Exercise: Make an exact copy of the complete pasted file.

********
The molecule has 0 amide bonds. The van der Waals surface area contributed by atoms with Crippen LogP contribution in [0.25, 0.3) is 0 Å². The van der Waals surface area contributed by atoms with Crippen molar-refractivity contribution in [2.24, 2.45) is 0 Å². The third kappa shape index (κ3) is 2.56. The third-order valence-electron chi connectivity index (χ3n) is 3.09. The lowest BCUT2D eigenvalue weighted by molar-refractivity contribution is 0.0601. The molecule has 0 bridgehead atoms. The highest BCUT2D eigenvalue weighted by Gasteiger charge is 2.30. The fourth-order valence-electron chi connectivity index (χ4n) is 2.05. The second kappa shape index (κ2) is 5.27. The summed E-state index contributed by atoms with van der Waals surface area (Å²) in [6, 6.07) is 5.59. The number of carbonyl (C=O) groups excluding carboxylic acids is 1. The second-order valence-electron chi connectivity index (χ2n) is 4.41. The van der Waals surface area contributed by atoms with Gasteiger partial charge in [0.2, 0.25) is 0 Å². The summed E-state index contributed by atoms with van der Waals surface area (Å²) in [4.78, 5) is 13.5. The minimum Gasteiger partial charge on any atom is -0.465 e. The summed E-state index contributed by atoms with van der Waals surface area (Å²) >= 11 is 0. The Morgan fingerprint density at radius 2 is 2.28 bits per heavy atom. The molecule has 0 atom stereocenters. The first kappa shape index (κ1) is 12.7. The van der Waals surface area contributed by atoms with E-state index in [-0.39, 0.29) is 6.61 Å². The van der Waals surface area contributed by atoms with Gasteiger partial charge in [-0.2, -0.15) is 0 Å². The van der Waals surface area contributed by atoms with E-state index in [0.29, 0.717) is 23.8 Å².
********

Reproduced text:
The molecule has 0 amide bonds. The van der Waals surface area contributed by atoms with Crippen LogP contribution in [0.25, 0.3) is 0 Å². The van der Waals surface area contributed by atoms with Crippen molar-refractivity contribution in [2.24, 2.45) is 0 Å². The third kappa shape index (κ3) is 2.56. The third-order valence-electron chi connectivity index (χ3n) is 3.09. The lowest BCUT2D eigenvalue weighted by molar-refractivity contribution is 0.0601. The molecule has 0 bridgehead atoms. The highest BCUT2D eigenvalue weighted by Gasteiger charge is 2.30. The fourth-order valence-electron chi connectivity index (χ4n) is 2.05. The second kappa shape index (κ2) is 5.27. The summed E-state index contributed by atoms with van der Waals surface area (Å²) in [6, 6.07) is 5.59. The number of carbonyl (C=O) groups excluding carboxylic acids is 1. The second-order valence-electron chi connectivity index (χ2n) is 4.41. The van der Waals surface area contributed by atoms with Gasteiger partial charge in [0.2, 0.25) is 0 Å². The summed E-state index contributed by atoms with van der Waals surface area (Å²) in [4.78, 5) is 13.5. The minimum Gasteiger partial charge on any atom is -0.465 e. The summed E-state index contributed by atoms with van der Waals surface area (Å²) >= 11 is 0. The Morgan fingerprint density at radius 2 is 2.28 bits per heavy atom. The molecule has 0 atom stereocenters. The first kappa shape index (κ1) is 12.7. The van der Waals surface area contributed by atoms with E-state index in [-0.39, 0.29) is 6.61 Å². The van der Waals surface area contributed by atoms with Gasteiger partial charge in [-0.2, -0.15) is 0 Å². The van der Waals surface area contributed by atoms with E-state index in [0.29, 0.717) is 23.8 Å².